Required Reading: Practical Programming

For those who read my blog on the regular, you’ll note that I’ve mentioned my current variation of periodization or programming. My younger years had very little in the way of workout planning and, based on the dogma of the system I first learned, I didn’t feel it was needed. After reading the work of Clarence Bass, and Louie Simmons, I started incorperating their ideas into my own training with fantastic result. Continue reading

Rule of 5, Or Pareto’s Principle For Meatheads

(This rather awesome photo is from San Diego Serenade.)

Really though, it has all the big-handed awesomeness of a Foo Fighters video or The Science of Sleep without the oddball creep factor.

So everyone on the internet has read The 4 Hour Work Week and developed dreams of manufacturing something so that they can do something else in a foeign country somewhere else. One of the many points Mr. Ferris harps about as being critical is the 80/20 principle or Pareto’s Principle. Upon reading this, it reminded me of what I’ve said to my clients for a number of years regarding workout quality: there’s a rule of 5. Continue reading

What I Eat: A Fitday Look

If I believed in astrology, I’d tell you that my planning and uniform eating is just my piscean need for structure and stability in some form or fashion in my life. I don’t believe such things and link it to my becoming mildly piggy when I was 20 and dieting down while competing in the “Body for Life” competition. My results weren’t too shabby, losing 25lbs and 5 inches from my waist. I’ve been hooked ever since. Continue reading

Required Reading: Gourmet Nutrition

I love food. I love cooking, talking about, and torturing my girlfriend stranded in Ecuador with discussions of the flavor profiles of said foods that I’ve been cooking. She’s amused enough to want to shiv me, but that must mean I’m really describing things in tasty detail. I recently got my hands on Gourmet Nutrition 2.0 from Dr. John Berardi and, while filled with roughly 100 tasty meals, it’s more than a cookbook.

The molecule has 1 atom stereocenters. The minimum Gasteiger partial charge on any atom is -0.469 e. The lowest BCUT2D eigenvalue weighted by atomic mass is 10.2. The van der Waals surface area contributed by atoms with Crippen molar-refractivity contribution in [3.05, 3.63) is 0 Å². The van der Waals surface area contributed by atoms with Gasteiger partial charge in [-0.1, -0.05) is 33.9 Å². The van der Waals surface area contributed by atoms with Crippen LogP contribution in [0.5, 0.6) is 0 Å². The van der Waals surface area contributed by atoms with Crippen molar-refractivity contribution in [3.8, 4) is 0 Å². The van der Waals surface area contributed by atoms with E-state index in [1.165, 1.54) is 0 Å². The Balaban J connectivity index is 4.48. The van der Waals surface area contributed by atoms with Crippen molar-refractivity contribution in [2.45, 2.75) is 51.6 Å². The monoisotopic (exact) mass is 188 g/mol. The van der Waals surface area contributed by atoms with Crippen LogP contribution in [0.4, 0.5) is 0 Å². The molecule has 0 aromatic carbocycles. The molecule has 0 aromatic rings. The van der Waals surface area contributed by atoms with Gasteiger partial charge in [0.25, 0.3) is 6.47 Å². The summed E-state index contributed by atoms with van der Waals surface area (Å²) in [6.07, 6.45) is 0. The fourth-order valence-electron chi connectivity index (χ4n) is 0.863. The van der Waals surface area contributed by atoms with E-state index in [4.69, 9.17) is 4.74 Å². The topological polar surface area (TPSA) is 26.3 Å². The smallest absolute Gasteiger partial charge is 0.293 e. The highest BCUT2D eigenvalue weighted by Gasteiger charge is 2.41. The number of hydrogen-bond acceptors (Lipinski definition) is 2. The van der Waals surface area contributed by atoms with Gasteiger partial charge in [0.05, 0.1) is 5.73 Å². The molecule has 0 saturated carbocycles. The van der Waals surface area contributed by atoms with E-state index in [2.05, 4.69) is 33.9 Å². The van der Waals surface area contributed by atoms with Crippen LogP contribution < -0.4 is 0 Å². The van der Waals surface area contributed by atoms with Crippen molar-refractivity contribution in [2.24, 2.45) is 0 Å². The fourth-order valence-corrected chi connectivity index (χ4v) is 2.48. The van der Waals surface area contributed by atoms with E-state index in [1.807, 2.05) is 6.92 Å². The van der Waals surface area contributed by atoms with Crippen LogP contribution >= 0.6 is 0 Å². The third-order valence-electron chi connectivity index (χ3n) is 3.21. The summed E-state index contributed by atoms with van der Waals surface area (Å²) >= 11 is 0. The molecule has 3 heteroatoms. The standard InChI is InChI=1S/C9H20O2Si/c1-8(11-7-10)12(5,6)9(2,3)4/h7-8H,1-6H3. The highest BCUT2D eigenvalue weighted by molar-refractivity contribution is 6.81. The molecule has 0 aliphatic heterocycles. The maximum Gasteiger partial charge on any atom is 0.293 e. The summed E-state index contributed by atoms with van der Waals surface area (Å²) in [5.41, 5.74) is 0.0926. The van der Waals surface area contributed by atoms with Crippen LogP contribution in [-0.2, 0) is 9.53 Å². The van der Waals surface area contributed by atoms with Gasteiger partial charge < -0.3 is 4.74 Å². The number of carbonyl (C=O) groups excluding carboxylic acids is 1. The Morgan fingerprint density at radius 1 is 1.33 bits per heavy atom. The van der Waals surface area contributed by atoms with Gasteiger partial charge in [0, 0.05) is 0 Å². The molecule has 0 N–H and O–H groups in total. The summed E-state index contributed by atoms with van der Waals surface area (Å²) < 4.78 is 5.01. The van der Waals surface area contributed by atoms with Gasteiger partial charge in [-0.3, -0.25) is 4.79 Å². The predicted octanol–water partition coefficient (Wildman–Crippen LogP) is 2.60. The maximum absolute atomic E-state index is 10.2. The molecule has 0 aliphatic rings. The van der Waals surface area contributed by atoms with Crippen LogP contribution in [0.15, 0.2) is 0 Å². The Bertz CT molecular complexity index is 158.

Continue reading

Ecuadorian Adventure Part 2: Video Blogs And Travel Tips

My adventures in Ecuador came with a few surprises, as any jaunt in a developing country should bring. However, I didn’t expect what I documented in my first vblog:

Fatigue was evident and I had to wait until the next day to venture to my second location: Vilcabamba. The few photos I was able to find could no do the town justice, so I took more video:

Much more rested and relaxed, thanks to a 45 minute massage (only 12 dollars!). The video itself can’t do the valley justice, but it’s a start.

The disappointing thing about the trip was the cuisine, or really the lack thereof. All of the good fruits and veggies grown nearby are cash crops and are exported. Same goes for coffee and cocoa, which leaves those of us in the country drinking instant coffee and eating lower quality crops. The veggies had to be overcooked to the point of mush so as to kill off any bacteria and, if you don’t count the street vendors, protein in sufficient qualities was hard to come by. I could never find any of the national delicacies like cuy, and the only steak I could get from from an Argentine steakhouse on my last night. The most readily available calories were all junk: ice cream, pastries, white, white, white…you get the idea. Intermittent fasting became my friend in the morning, and even though I was sure I might gain weight eating pure crap, I lost 3lbs in 10 days. In other words, Scott isn’t going to be writing about the traditional diet of Ecuador anytime soon.

Now, I thankfully never received any bouts of tourista and suffered zero indigestion. How did I do it?

1. Start using a Probiotic at least 2 weeks before your trip.

Many individuals are familiar with acidophilus and bifidus, but I like a product called Gut Health due to the low number of doses. Whichever you choose, start taking it at least 2 weeks before you leave.

2. Bring some fiber.

One of my clients, a self-proclaimed “traveling warhorse,” gave me this suggestion. I brought a sleeve of Fiber One and consumed a little every morning and a little before lunch on my first 5 days in Ecuador. It was something familiar and helped keep me regular in the face of low fiber food.

3. Digestive Enzymes are your friends.

I used digestive enzymes with every meal to try and ensure that all the crap was going to be broken down and digested properly. Good insurance no matter what.

Conclusion? The next time I go to Ecuador, it will be to board a plane that takes me to the Galapagos…that will be enough for me.